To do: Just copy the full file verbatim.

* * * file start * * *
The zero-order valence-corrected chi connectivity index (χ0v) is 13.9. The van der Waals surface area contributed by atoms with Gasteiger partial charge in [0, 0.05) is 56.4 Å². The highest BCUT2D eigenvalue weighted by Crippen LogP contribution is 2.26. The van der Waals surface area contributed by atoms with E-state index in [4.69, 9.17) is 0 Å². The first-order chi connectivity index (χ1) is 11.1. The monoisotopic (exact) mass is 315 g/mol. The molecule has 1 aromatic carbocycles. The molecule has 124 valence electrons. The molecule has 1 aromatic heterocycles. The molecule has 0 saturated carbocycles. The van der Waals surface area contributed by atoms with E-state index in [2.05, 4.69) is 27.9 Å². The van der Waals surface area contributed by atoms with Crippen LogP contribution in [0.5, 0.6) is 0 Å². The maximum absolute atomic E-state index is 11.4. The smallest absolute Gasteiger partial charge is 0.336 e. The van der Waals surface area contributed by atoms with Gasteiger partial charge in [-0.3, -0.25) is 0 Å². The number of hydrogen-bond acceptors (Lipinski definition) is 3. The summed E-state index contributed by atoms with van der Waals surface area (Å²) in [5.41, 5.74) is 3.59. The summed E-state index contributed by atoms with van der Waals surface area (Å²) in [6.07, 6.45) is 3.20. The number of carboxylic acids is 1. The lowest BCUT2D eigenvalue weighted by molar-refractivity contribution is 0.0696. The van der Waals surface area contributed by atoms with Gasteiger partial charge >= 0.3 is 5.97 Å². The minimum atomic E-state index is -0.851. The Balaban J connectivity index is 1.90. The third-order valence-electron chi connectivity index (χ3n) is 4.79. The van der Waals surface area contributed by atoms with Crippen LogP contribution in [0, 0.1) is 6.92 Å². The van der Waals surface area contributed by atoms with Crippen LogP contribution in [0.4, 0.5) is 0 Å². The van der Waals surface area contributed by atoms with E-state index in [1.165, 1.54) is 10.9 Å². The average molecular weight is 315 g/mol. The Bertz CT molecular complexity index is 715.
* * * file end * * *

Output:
The zero-order valence-corrected chi connectivity index (χ0v) is 13.9. The van der Waals surface area contributed by atoms with Gasteiger partial charge in [0, 0.05) is 56.4 Å². The highest BCUT2D eigenvalue weighted by Crippen LogP contribution is 2.26. The van der Waals surface area contributed by atoms with E-state index in [4.69, 9.17) is 0 Å². The first-order chi connectivity index (χ1) is 11.1. The monoisotopic (exact) mass is 315 g/mol. The molecule has 1 aromatic carbocycles. The molecule has 124 valence electrons. The molecule has 1 aromatic heterocycles. The molecule has 0 saturated carbocycles. The van der Waals surface area contributed by atoms with E-state index in [2.05, 4.69) is 27.9 Å². The van der Waals surface area contributed by atoms with Crippen LogP contribution in [0.5, 0.6) is 0 Å². The maximum absolute atomic E-state index is 11.4. The smallest absolute Gasteiger partial charge is 0.336 e. The van der Waals surface area contributed by atoms with Gasteiger partial charge in [-0.3, -0.25) is 0 Å². The number of hydrogen-bond acceptors (Lipinski definition) is 3. The summed E-state index contributed by atoms with van der Waals surface area (Å²) in [5.41, 5.74) is 3.59. The summed E-state index contributed by atoms with van der Waals surface area (Å²) in [6.07, 6.45) is 3.20. The number of carboxylic acids is 1. The lowest BCUT2D eigenvalue weighted by molar-refractivity contribution is 0.0696. The van der Waals surface area contributed by atoms with Gasteiger partial charge >= 0.3 is 5.97 Å². The minimum atomic E-state index is -0.851. The Balaban J connectivity index is 1.90. The third-order valence-electron chi connectivity index (χ3n) is 4.79. The van der Waals surface area contributed by atoms with Crippen LogP contribution in [0, 0.1) is 6.92 Å². The van der Waals surface area contributed by atoms with Crippen LogP contribution in [0.4, 0.5) is 0 Å². The van der Waals surface area contributed by atoms with E-state index in [1.165, 1.54) is 10.9 Å². The average molecular weight is 315 g/mol. The Bertz CT molecular complexity index is 715.